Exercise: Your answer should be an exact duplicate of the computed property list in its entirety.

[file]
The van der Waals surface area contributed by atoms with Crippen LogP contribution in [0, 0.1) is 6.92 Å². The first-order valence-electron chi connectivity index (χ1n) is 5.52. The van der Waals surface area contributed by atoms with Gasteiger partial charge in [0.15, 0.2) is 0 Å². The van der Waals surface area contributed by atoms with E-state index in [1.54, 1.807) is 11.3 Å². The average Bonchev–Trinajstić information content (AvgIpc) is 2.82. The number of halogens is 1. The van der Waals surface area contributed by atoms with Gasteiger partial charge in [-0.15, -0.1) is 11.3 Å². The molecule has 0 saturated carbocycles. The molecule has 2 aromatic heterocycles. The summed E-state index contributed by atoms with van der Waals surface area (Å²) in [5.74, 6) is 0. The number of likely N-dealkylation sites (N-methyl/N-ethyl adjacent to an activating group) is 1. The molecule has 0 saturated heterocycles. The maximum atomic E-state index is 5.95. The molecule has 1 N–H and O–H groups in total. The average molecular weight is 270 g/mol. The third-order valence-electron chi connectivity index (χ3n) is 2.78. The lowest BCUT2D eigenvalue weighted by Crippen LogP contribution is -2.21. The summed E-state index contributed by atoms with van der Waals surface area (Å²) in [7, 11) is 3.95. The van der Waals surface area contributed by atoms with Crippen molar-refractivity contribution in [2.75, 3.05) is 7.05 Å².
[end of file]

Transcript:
The van der Waals surface area contributed by atoms with Crippen LogP contribution in [0, 0.1) is 6.92 Å². The first-order valence-electron chi connectivity index (χ1n) is 5.52. The van der Waals surface area contributed by atoms with Gasteiger partial charge in [0.15, 0.2) is 0 Å². The van der Waals surface area contributed by atoms with E-state index in [1.54, 1.807) is 11.3 Å². The average Bonchev–Trinajstić information content (AvgIpc) is 2.82. The number of halogens is 1. The van der Waals surface area contributed by atoms with Gasteiger partial charge in [-0.15, -0.1) is 11.3 Å². The molecule has 0 saturated carbocycles. The molecule has 2 aromatic heterocycles. The summed E-state index contributed by atoms with van der Waals surface area (Å²) in [5.74, 6) is 0. The number of likely N-dealkylation sites (N-methyl/N-ethyl adjacent to an activating group) is 1. The molecule has 0 saturated heterocycles. The maximum atomic E-state index is 5.95. The molecule has 1 N–H and O–H groups in total. The average molecular weight is 270 g/mol. The third-order valence-electron chi connectivity index (χ3n) is 2.78. The lowest BCUT2D eigenvalue weighted by Crippen LogP contribution is -2.21. The summed E-state index contributed by atoms with van der Waals surface area (Å²) in [7, 11) is 3.95. The van der Waals surface area contributed by atoms with Crippen molar-refractivity contribution in [2.75, 3.05) is 7.05 Å².